If you want to try growing jalapenos in your garden, this guide on how to grow jalapenos will help you with every step from planting to harvest.
Whether you are a fan of homemade salsa or just love to add a little spice to your food, jalapenos are the way to go. Growing your own jalapenos is quite easy, you just need to keep a few growing tips in mind. If you are considering growing a salsa garden, or just want to add jalapenos to your garden line up, consider these tips on how to grow jalapenos!
How to Grow Jalapenos
How to Start Jalapenos from Seed:
Starting jalapenos from seed is an option for those who are in an area with a short growing season. You can plant jalapenos from seed in indoor peat pots using nutrient-rich soil and the aid of a sun lamp. Start seeds indoors about 6 weeks before the last frost of the season.
When to Plant Jalapenos Seedlings:
Once your seeds have matured to seedlings, or if you choose to plant from nursery-bought seedlings, you will want to make sure your outdoor conditions are prime for planting. Do not plant until after the last frost has passed and temperatures are at a constant 70 degrees or higher. Jalapenos are sensitive to cold and will not thrive if you plant too early.
How to Plant Jalapeno Seedlings:
Plant your jalapeno seedlings at least 4-6 inches apart, using nutrient-rich soil that is loose and not compacted. You want to place your jalapeno seedlings in a full sun space, where they will get at least 6 hours of full sun per day. Japalenos can be planted in rows, and pair well with most other garden plants.
How to Grow Jalapenos in Containers:
If you are limited on space, planting jalapenos in containers is always an option. Use an amply sized flower pot at least 12 inches wide and 12 inches deep per plant. While most plants don’t need support, you should keep an eye on the plant to see if a stake may be needed. Otherwise, care of your jalapeno plant in a container will be the same as if you were growing in the ground.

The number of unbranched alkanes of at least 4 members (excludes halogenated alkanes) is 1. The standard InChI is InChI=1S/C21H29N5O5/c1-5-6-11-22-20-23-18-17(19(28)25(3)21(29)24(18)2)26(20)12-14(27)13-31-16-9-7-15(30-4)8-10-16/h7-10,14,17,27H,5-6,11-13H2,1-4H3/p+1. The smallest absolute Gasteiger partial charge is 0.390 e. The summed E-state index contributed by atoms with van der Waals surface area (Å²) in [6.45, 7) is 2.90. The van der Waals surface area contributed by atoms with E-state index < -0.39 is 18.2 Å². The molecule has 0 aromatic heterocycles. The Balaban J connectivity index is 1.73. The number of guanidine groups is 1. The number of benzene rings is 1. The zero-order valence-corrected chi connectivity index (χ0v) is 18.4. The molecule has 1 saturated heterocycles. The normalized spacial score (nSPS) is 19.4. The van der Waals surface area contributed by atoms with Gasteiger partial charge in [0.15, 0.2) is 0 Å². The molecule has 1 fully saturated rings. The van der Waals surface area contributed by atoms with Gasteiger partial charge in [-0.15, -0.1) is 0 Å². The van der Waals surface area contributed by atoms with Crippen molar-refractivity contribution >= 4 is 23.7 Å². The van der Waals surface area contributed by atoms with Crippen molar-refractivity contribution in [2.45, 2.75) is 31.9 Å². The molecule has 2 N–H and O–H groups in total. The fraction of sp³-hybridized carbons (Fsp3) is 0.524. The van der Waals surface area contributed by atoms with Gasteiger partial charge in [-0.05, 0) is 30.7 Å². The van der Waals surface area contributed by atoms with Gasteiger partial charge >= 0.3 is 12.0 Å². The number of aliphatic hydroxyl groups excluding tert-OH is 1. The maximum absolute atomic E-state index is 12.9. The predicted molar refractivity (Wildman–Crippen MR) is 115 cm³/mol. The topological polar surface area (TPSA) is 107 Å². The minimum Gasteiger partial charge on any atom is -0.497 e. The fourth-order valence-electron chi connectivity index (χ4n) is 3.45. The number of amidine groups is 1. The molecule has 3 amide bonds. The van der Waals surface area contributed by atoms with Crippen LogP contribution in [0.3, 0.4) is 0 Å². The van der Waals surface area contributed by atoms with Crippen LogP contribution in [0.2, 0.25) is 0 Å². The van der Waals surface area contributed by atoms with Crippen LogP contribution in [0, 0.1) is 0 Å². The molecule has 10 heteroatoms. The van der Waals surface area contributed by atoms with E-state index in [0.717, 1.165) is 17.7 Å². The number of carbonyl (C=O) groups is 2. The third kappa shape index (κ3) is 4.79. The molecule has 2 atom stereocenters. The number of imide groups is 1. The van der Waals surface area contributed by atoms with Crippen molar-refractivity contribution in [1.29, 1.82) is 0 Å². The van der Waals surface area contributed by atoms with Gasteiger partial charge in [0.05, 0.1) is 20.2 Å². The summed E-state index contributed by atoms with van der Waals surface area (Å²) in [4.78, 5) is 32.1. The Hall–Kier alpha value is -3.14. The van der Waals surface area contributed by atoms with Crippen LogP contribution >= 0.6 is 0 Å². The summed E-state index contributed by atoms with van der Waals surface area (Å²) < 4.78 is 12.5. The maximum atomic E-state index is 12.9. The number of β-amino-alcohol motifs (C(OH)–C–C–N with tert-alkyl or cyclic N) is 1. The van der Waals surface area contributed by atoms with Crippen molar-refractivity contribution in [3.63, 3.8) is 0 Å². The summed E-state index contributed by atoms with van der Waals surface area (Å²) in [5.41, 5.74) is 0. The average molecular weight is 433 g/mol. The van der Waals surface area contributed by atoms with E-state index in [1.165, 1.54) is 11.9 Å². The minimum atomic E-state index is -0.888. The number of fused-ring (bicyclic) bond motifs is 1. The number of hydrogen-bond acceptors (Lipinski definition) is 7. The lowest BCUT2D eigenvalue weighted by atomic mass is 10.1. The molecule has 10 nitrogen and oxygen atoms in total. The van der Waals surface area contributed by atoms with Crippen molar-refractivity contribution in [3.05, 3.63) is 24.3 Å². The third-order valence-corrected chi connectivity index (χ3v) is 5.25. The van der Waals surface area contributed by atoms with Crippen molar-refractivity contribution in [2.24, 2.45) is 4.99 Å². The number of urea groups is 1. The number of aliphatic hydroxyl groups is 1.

Jalapeno Plant Care Tips:
There are a few things you need to keep in mind when growing jalapenos. They do not do well in extreme heat. If you experience several days of 90+ degree weather you want to be sure you provide ample waterings. Jalapeno plants should always be watered at the base of the plant and you should always try to avoid getting water on the fruit of the plants. This can cause rotting to occur.
Continue to provide nourishment for your plants by giving them a good two inches of water per week. You can water more if the weather has been extremely dry and arid.
Some of the pests you might experience with jalapeno plants include aphids and beetles. Remove these pests by hand and then follow up with a chemical-free pest solution such as a mixture of dish soap and water sprayed on the plant.
Foliage yellowing may be a sign of overwatering, while wilting and browning may be a sign of dryness. Remove any foliage that is showing signs of disease so that it does not spread to the rest of the plant and the plant doesn’t waste nutrients fighting it off.
Jalapeno plants will thrive if offered liquid food. Feed them a dose (according to package directions) when you plant and offer again in 4 weeks. Liquid plant food is always a good choice.
When to Pick Jalapenos:
Depending on the variety of jalapeno you plant, size will be a big indicator of when the fruit is ready to be picked. In most cases, the jalapeno will be about the size of your thumb but can get slightly larger. The color should be a deep green with a shiny coat. Always take care when harvesting jalapenos since the oil in the fruit can burn skin and eyes. Use caution when picking jalapenos and always wash your hands well after.
Once you harvest the jalapenos, you can dry and even freeze your jalapenos for later use. They are excellent to use in salsa, salad dressings, marinades, and even in jelly recipes. Try these tips for growing jalapenos and see how they can help you produce a successful crop.
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